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Wednesday Wrap-Up : November 8, 2017

Wed November 08, 2017 - National Edition
Omaha Media Group

It's Wednesday Wrap-Up time and just in case you missed it, here is your recap of some of the most popular stories from our site over the past week:

Where Will Amazon Choose To Build HQ2? Study Has Ideas

A study has zeroed in on the potential sites for Amazon's new HQ2. The study factored in public transportation, costs of living and business, quality of life, the number of tech employees, tax policies and access to higher education. The winners based on all of those facts are New York City, San Francisco, Washington D.C., Seattle, and San Jose. It is reported that Amazon is looking for a new home that isn't on the West Coast, so with Seattle and San Jose being eliminated, that adds Boston and New Orleans to the mix. At this point, it is up in the air where Amazon will choose.

Renovation Of Ancient Dam To Unlock Secrets Of The Past

Renovations have started on a 2,200-year-old dam that could reveal a lot about the climate change over thousands of years. The Orukaya Dam in Turkey, which was built under Roman rules around the year 65 B.C., after the fall of the Pontiac Empire. The restoration projects will include taking soil samples from the location. By doing this, scientists can get a better understanding on how nature has changed since the dam was built. Archaeologists would like to use this as a chance to understand how the dam was built.

Could Timber Skyscrapers Be The Future Of Construction?

A proposed 80-story beechwood skyscraper on Chicago's River Beech is a joint research venture between Cambridge University, Perkins+Will Architecture Firm, and Thornton Tomasetti Structural Engineering Firm. If it is built, the structure will be a major player in high-tech timber as the latest building material. Tall timber will become a common construction material after some more testing is conducted. If this is built, the structure will be the world's tallest wooden tower.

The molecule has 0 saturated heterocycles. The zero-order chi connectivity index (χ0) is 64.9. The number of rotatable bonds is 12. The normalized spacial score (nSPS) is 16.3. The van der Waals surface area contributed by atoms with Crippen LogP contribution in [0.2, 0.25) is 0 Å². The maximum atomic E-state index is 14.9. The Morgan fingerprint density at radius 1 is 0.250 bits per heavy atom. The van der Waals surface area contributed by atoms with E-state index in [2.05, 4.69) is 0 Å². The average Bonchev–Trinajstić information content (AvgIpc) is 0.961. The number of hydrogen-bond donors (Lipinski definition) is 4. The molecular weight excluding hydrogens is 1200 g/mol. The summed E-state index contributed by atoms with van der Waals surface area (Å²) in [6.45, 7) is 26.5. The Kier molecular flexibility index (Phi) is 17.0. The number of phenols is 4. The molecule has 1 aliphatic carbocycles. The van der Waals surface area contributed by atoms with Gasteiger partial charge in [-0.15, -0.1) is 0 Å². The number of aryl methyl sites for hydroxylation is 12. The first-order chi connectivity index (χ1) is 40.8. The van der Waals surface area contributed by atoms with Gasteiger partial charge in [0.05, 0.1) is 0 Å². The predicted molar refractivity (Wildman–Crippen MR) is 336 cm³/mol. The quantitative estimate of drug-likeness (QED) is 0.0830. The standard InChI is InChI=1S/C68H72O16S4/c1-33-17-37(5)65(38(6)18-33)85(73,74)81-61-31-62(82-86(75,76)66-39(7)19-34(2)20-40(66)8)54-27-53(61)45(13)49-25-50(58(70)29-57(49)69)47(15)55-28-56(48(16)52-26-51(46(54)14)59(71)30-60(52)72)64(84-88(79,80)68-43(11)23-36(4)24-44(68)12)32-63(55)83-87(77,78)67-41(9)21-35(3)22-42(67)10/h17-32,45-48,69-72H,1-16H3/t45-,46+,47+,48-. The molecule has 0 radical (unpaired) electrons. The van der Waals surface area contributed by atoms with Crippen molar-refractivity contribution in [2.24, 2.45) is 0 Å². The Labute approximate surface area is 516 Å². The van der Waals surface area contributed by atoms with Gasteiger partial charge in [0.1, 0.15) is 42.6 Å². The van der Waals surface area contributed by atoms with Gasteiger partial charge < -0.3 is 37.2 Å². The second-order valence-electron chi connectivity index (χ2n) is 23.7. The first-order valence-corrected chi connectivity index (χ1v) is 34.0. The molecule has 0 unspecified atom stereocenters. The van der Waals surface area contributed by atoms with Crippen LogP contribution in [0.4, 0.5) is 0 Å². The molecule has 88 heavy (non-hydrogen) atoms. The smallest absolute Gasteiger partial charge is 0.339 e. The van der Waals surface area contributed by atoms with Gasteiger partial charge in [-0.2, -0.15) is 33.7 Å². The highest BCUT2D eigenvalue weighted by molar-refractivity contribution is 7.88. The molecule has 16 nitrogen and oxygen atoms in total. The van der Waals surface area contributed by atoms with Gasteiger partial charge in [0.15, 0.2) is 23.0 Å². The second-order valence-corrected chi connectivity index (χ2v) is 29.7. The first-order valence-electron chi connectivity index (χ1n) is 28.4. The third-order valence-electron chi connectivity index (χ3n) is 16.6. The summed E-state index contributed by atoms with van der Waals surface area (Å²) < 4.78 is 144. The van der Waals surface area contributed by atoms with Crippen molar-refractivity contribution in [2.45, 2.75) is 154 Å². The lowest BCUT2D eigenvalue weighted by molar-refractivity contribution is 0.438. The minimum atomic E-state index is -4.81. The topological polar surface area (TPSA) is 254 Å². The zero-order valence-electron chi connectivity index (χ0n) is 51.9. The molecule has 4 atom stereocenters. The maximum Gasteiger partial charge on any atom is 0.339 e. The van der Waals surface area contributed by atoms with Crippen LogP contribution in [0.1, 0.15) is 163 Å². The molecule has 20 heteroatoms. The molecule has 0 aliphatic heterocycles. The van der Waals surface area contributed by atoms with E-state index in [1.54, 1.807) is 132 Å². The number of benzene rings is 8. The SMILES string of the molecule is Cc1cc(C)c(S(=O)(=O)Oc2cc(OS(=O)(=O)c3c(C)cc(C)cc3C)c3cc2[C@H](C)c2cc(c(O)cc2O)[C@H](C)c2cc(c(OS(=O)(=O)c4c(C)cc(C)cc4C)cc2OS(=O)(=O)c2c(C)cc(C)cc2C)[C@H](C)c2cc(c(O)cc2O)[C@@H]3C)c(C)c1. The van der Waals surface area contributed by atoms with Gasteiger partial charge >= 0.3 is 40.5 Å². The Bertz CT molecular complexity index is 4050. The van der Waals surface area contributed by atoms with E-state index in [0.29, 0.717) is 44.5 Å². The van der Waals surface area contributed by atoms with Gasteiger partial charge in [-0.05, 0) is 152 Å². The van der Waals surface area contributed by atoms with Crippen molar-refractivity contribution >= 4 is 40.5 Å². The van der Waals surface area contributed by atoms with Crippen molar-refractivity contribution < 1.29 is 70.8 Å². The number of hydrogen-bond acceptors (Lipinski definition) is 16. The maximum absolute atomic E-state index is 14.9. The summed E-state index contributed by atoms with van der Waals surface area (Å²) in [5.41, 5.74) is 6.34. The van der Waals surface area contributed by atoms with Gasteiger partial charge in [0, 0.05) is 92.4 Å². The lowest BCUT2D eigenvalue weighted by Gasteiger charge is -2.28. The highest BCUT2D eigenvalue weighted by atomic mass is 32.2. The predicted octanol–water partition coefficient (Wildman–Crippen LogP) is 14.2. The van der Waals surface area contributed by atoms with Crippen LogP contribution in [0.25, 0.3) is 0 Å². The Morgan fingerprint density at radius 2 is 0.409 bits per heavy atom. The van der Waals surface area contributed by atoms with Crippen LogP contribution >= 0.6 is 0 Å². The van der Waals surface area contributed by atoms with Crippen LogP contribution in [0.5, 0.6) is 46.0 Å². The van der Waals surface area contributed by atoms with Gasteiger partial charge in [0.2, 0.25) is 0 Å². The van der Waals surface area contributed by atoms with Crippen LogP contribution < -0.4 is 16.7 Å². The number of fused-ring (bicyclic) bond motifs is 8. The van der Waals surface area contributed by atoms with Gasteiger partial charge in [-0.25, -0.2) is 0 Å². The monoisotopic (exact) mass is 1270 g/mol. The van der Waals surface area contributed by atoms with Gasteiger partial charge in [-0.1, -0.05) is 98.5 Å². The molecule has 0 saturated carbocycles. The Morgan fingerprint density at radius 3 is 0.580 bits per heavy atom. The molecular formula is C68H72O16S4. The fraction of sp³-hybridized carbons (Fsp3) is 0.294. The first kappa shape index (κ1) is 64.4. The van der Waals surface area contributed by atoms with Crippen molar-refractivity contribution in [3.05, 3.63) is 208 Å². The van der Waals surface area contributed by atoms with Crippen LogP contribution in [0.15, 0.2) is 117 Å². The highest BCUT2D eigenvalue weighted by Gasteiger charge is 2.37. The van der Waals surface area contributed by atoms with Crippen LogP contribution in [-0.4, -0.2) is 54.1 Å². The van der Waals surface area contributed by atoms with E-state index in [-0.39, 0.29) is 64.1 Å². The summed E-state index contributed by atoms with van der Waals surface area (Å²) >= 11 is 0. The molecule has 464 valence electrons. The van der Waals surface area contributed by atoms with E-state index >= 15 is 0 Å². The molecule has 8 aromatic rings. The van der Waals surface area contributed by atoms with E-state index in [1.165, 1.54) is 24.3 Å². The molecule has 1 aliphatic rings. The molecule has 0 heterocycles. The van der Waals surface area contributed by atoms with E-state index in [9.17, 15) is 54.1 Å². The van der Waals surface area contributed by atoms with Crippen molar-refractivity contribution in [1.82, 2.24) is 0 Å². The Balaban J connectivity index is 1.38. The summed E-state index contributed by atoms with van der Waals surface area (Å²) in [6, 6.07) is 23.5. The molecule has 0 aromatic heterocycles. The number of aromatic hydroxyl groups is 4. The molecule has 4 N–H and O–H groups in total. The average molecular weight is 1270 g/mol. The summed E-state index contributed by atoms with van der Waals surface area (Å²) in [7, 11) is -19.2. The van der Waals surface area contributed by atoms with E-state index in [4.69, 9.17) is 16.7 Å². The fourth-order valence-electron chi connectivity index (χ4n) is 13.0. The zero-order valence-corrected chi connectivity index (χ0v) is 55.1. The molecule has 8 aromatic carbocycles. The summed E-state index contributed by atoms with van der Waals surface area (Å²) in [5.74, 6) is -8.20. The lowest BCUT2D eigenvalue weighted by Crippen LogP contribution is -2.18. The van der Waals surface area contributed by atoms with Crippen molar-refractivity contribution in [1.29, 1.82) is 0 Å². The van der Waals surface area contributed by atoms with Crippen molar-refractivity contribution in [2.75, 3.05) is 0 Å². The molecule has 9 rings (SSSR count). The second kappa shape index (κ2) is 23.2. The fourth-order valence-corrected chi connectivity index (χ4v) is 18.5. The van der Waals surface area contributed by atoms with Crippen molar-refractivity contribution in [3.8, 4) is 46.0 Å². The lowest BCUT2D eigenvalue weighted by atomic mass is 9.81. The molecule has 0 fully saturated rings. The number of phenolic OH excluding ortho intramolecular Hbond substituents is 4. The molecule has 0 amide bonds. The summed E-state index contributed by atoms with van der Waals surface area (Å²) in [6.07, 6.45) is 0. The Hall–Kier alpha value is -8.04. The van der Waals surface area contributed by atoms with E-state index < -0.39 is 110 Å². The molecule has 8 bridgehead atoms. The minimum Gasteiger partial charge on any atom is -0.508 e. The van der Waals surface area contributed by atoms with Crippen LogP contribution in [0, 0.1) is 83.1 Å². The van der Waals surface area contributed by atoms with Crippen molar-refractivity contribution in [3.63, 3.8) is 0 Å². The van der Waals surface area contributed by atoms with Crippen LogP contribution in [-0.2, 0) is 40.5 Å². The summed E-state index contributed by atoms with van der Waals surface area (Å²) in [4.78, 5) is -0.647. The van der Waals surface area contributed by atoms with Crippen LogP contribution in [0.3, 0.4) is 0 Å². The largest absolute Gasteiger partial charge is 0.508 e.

Proposed Tax Plan May Increase Stadium Construction Costs

The new GOP tax plan could mean less lavish sports stadium for fans. Between 2000 and 2016, 36 of 45 major-league stadiums used tax exempt-bonds to help foot the construction bill. If the plan passes then the investors that purchased these bonds would be required to pay federal income taxes on the interest. The new taxation plan would make the construction of these stadiums more expensive, but that's not going to stop them from being built.

South Dakota Family Has Built Roads For Generations

Three generations of one family have a combined 100 years of experience paving roads in Yankton County, South Dakota. Harry Luurs, the grandfather of Tom Mahan has more than four decades of experience as an engineer in the road construction business. After he did a stint as an engineer for the Marines, Luurs was convinced into doing county road work before he returned to civilian life. Check out the rest of the article!

Those are just a few things we've been talking about over the past week. For more news and updates, check out Construction Equipment Guide's Industry News Page and our Industry Blog Page.

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Sold Auction Co. Draws Bidders to Sale in Lexington, S.C.

Strategic Agreements Integrate Topcon Technology Into Solutions From Bentley Systems, Worldsensing


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